Understanding the potential of functional analyses to drive the probiotic market

Researchers are exploring ways probiotics can play a role in treating dysbiotic conditions like bacterial vaginosis.

Greg Gloor

October 29, 2018

3 Min Read
Understanding the potential of functional analyses to drive the probiotic market

The study of the microbiome is revolutionizing our understanding of the interplay between the host (ourselves), and our environment as mediated by the bacteria and other microbes that live on, in and around us. The amount of data collected in this sphere has vastly outstripped our ability to analyze it, and current analytical practices can result in both false discoveries and can fail to uncover functional insights.(1) Analysis and reanalysis of existing datasets using appropriate methods can reveal new insights into diseases and dysbioses. 

The field is moving beyond descriptive analyses such as 16S rRNA gene sequencing to functional analyses such as metagenomics, metabolomics and metatranscriptomimcs: characterizing for a microbiome the full complement of genes, the full complement of small molecules or the full complement of actively produced genes. Analyzing these datasets is problematic because of their size, sparsity and complexity.(1,2) Shotgun metagenomic analysis aims to characterize the gene expression of each individual organism in a mixture, and of the entire functional complement of the entire ecosystem as a whole. These are among the most challenging datasets to analyze since both the bacterial absolute and relative abundances, and their gene expression profiles, can change in the ecosystem.(3)  

Consider the case of bacterial vaginosis (BV), a dysbiotic condition of the human vagina where the vaginal epithelium is colonized by a mixed population of anaerobic bacteria rather than by near monocultures of various members of the Lactobacillus genus.(4) BV is characterized by an aminin odor and discharge, and is the most common reason that women of child-bearing age visit their family physician. BV is a candidate for probiotic treatment since treatment of the dysbiosis with probiotics and antibiotics is much more effective at restoring the Lactobacillus-dominate microbiome than is treatment with antibiotics alone.(5) Understanding the functional characteristics may allow the design and delivery of more targeted therapeutic options to afflicted women. Current understanding of BV is that it is a single, highly variable conditions.(6)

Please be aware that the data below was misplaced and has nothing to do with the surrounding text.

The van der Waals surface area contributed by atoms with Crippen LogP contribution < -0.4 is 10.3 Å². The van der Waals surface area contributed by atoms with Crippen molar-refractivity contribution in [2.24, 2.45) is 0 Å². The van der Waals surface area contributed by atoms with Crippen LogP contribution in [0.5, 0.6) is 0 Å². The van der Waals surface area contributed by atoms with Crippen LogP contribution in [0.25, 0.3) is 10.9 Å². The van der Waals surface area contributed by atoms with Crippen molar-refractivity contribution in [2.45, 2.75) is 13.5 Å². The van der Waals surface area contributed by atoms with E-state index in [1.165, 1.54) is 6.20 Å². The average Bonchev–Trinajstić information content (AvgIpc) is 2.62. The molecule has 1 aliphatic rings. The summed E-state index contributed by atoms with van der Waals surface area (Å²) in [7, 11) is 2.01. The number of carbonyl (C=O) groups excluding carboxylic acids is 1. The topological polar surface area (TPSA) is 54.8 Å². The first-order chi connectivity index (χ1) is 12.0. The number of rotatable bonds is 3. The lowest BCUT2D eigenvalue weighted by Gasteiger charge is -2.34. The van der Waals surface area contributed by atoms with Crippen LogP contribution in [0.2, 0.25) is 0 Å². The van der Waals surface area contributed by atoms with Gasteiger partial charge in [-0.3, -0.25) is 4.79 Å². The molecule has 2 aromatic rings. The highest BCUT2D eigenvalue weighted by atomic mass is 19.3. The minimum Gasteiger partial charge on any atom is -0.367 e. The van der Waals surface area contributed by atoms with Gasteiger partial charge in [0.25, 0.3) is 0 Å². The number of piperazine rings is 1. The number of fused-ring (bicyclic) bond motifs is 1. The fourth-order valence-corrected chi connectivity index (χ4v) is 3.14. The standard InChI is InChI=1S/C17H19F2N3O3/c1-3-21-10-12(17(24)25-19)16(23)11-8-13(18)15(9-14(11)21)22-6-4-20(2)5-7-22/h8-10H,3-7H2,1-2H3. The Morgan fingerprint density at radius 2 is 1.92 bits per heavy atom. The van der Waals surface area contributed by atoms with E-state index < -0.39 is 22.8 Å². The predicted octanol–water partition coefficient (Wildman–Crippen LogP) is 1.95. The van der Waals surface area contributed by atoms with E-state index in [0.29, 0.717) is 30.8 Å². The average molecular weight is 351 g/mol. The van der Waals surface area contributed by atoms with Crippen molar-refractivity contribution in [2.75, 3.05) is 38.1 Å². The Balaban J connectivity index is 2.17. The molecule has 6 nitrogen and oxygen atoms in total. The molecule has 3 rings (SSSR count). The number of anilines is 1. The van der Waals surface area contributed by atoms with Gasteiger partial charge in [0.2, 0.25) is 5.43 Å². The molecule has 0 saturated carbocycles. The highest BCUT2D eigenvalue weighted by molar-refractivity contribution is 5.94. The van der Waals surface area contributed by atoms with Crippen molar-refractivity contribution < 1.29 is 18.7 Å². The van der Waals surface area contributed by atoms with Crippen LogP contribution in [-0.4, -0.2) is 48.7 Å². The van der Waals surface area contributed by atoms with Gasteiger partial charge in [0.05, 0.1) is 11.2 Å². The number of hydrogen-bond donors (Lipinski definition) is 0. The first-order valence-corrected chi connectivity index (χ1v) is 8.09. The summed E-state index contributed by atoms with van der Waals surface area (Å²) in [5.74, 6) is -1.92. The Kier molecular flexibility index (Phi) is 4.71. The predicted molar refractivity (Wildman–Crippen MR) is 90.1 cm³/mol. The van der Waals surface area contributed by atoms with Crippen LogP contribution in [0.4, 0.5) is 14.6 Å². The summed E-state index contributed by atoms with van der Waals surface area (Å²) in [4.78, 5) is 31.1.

Shotgun metatranscriptomic analysis of clinical BV samples reveals there are at least two distinct types of BV dysbioses that are separable by expressed gene functions. These expressed gene functions correlate with dysbiosis symptoms. One class of BV tends to have less amine production and expresses many gene functions that are more closely aligned with a non-BV state, while the other tends to higher amine levels and has strong evidence of highly motile organisms in the microbial community. These results show that metatranscriptomic analysis of datasets has significant advantages over standard 16S rRNA gene sequencing when determining the molecular mode of disease and dysbiotic states. 
Greg Gloor, Ph.D., is a professor in the Department of Biochemistry at the University of Western Ontario. He will be speaking at the session, “Finding what is real and reproducible in microbiome datasets,” sponsored by KGK Science, on Friday, Nov. 9, as part of the IPA Probiotics Resource Center at SupplySide West. 
1. Gloor et al. “Microbiome Datasets Are Compositional: And This Is Not Optional.” Front Micro. 2017;8:2224. 
2. Broadhurst et al. “Statistical strategies for avoiding false discoveries in metabolomics and related experiments.” Metabolomics. 2006; 2:171. 
3. Macklaim, Gloor. “From RNA-seq to Biological Inference: Using Compositional Data Analysis in Meta-Transcriptomics.” Meth Mol Bio. 2018;1849:193. 
4. Ravel et al. “Vaginal microbiome of reproductive-age women.” Proc Natl Acad Sci USA. 2011;108:4680. 
5. Macklaim et al. “Changes in vaginal microbiota following antimicrobial and probiotic therapy.” Microb Ecol Health Dis. 2015;26:27799. 
6. Ravel et al. Op cit. 

About the Author(s)

Greg Gloor

Greg Gloor, Ph.D., is a professor in the Department of Biochemistry at the University of Western Ontario.

Subscribe and receive the latest insights on the health and nutrition industry.
Join 37,000+ members. Yes, it's completely free.

You May Also Like